In the wake of Russia’s 2014 annexation of Crimea, the conscription law in Lithuania has been reinstated for men, and partnerships with Western security structures reinforced. While young men are otherwise mobilizing to navigate socioeconomic uncertainty to improve their livelihoods under depressed conditions, the revitalization of mandatory military service increasingly polices individual experiences of wellbeing in gendered and nationalistic ways. Drawing from feminist analyses of securitization and from theories of gender performativity, this article examines how the Lithuanian State, together with the Lithuanian Armed Forces (LAF), mobilize masculinity and the construction of militarized identities in order to shape public support for its national security objectives. I argue that this conscription mandate compounds social divisiveness already present in Lithuanian society, and as a repressive structure, adversely shapes Lithuanian community wellbeing. In so doing, conscription works to obscure a sense of community and national belonging alike, not only for young men pressured to perform their masculinity and patriotism ahead of the draft, but also for women who, while permitted to engage volunteer service, are nevertheless evaluated against masculinist expectations. The article demonstrates how Lithuania’s national security narrative promotes a hegemonic masculinity both inside the military and in Lithuanian public life, in which community wellbeing is defined much less in terms of allowing material and psycho-social health to flourish than curbing the personalities and identities deemed intolerable to Lithuanian state security. As a student and woman conducting qualitative interviews and participant observation in a militarized setting, this article is based on ethnographic research that took place as part of my doctoral fieldwork in Lithuania from August 2016 to June 2017 and contributes to feminist scholarship in anthropology and security studies. By analyzing the policing of human livelihoods at the intersection of gender, ethnicity, patriotism, and social mobility, the production of militarized identities under a national security crisis in Lithuania offers a platform from which policy advocates working in international settings elsewhere can orient their work toward more inclusive and sustainable definitions of “security.”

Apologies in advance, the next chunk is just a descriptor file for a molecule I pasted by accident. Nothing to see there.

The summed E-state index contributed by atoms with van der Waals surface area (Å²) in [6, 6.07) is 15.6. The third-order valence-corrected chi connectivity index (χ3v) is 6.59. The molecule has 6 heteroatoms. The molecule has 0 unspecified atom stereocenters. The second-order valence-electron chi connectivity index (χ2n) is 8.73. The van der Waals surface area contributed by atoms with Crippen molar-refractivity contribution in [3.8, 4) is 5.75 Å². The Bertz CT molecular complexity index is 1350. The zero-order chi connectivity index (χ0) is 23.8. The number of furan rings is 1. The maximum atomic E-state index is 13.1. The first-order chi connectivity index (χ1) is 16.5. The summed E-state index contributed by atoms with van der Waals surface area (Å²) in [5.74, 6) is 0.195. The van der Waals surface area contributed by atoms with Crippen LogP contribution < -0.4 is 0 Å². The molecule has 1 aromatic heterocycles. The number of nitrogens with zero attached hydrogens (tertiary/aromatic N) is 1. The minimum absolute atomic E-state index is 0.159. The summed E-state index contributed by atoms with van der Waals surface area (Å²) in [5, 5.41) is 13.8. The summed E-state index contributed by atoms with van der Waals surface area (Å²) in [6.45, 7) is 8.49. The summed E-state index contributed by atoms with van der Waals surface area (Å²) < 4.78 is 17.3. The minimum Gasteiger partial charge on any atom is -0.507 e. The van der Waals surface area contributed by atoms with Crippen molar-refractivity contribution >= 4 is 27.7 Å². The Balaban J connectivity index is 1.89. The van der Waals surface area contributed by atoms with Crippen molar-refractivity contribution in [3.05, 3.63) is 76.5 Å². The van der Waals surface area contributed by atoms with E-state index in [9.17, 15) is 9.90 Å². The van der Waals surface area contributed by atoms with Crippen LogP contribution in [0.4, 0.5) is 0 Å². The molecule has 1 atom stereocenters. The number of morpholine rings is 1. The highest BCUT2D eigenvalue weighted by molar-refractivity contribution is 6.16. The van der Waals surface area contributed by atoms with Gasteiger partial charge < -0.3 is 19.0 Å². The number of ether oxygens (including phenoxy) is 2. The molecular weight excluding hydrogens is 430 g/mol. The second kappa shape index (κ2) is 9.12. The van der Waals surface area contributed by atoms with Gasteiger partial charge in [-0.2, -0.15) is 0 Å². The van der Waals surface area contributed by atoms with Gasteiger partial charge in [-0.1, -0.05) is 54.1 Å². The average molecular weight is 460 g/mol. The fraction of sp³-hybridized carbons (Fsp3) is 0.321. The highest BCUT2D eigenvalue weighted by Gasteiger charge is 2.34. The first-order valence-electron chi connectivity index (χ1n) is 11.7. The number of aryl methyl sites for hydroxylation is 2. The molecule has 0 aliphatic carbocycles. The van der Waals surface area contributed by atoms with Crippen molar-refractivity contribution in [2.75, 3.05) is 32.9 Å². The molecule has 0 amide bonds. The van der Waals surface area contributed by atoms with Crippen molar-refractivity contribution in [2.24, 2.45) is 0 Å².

"Mobilizing Masculinity: Conscription, Gender, and Community Wellbeing in Lithuania,"
Journal of International Women's Studies: Vol. 23:
1, Article 5.
Available at: https://vc.bridgew.edu/jiws/vol23/iss1/5